1) Introductory warm-up (often starting from a seated position)
2) Adding movements of the upper body and to the lower body
3) Trying movements while standing and holding onto a chair for support
4) Gradually moving away from the chair and introducing more significant and freer motions during the development phase.
5) The session concludes by bringing the breathing pace back down.
However, these are the fundamental structures and elements, and the actual content of the classes is continuously adjusted based on the instructor’s expressive style and theme, as well as the participants’ individuality (whether they are newcomers or experienced.)
The Dance Well at the Tokyo Metropolitan Art Museum is a 90-minute program that includes viewing the exhibition. After the warm-up, participants move to the gallery and receive a short introduction to the artworks. Standing before the chosen artwork, participants stretch out their hands while imagining the vastness of the meticulously depicted space and the backside of the motifs. After the group leaves the gallery, they layer paint onto their imaginary canvas, inspired by interviews with artists about their creative processes. Then, paired with another participant, they take turns becoming the “artwork” and the “observer,” appreciating it and exploring diverse perspectives and movements while opening up their bodies.
Participants commented, “How joyous to express oneself with the body and mind without the use of words,” “I feel creative and energized by everyone,” “The program brings smiles to the faces of those who met for the very first time,” and “The spiritual freedom I feel after examining the artworks leads to the feeling of freedom in my body. How we perceive the space and the artwork makes a gradual shift.” The program created a space for the participants to exchange physical expression through the viewing of art.
Attempts during the Pandemic
The following year, 2020, Dance Well was held as a program for the special winter exhibition ” Yoshida Hiroshi: Commemorating the 70th Anniversary of His Death ” (January 26 to March 28, 2021), but due to the spread of COVID-19, the event was held online. Together with two teachers, Ms. Momoko Shiraga (choreographer, director, and founder of Momonga Complex) and Mr. Naoyuki Sakai (dancer, filmmaker) (both of whom completed the training course in 2019), we discussed how to convert the Dance Well, which is usually conducted face-to-face, into an online program and implement it while maintaining its content. First, to convey the exhibition space and the essence of the works, we allocated time at the beginning of each class for a mini-lecture about the exhibition. Next, we introduced videos that showed the exhibition space and some selected works, along with the teachers’ movements as supplementary materials. Afterward, the two teachers took turns providing detailed guidance and support to facilitate a class.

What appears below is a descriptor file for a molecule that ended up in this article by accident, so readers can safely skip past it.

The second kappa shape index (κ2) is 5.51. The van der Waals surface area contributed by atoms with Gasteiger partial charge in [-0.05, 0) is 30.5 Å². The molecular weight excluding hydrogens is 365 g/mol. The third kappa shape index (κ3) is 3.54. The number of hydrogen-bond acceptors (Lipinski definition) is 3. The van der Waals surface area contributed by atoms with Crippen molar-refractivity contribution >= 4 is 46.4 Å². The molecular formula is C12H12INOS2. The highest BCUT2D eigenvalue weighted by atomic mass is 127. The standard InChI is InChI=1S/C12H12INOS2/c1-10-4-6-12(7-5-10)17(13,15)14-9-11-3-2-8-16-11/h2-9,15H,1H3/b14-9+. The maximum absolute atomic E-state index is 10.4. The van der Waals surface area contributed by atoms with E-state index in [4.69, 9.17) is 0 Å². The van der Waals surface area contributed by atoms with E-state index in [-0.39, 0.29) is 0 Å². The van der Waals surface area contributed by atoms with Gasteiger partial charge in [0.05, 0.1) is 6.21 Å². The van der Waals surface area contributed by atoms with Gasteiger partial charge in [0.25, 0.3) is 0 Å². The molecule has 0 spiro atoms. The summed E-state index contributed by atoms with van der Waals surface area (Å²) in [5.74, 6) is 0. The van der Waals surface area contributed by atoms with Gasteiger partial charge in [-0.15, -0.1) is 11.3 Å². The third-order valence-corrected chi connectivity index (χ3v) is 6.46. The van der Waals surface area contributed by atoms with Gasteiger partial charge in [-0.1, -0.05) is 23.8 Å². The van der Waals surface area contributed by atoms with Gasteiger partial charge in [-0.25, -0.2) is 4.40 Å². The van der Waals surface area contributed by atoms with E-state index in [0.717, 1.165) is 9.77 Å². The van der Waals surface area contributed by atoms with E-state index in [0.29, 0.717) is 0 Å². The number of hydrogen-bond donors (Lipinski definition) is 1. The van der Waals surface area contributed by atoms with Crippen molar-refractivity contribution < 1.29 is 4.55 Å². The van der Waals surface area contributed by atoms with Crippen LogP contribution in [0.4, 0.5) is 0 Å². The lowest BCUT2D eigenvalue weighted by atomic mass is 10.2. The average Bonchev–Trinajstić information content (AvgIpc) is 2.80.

During the class, participants traced the meticulous process of creating multi-color woodblock prints by Yoshida Hiroshi, which depicted majestic nature and cityscapes from around the world while using their bodies as a representation of the woodblocks, carving lines, and applying paint to create impressions, all while sharing their concrete images through the screen. Yoshida Hiroshi’s landscape paintings from various parts of the world brought about an intense feeling of wanderlust, especially during the restricted movement of the COVID-19 pandemic.
The participants commented, “By moving our bodies, we could integrate ourselves with the artist’s creative process and feel as if we were transcending time and space, being able to travel to the places and scenes the artist had visited.” “It was wonderful to discover new ways to enjoy paintings, move our bodies healthily, and be imaginative. It introduced me to a different viewpoint for my future museum visits.” This program provided an opportunity to learn new ways to enjoy the artwork (The class was held twice with a total of 49 participants).
The third session was part of the special exhibition “Walls and Bridges – Touching the World, Living the World” (July 22 to October 9, 2021), again, with Ms. Kurumi Nakamura as the instructor. However, due to the impact of the fifth wave of COVID-19 infection, both participants and the instructor had to participate remotely in an online class. On the other hand, the convenience of the online format allowed participants to join from various regions, not only from around Tokyo but also from Tochigi, Gifu, Osaka, Ishikawa, and Hokkaido, resulting in 46 participants over the two days.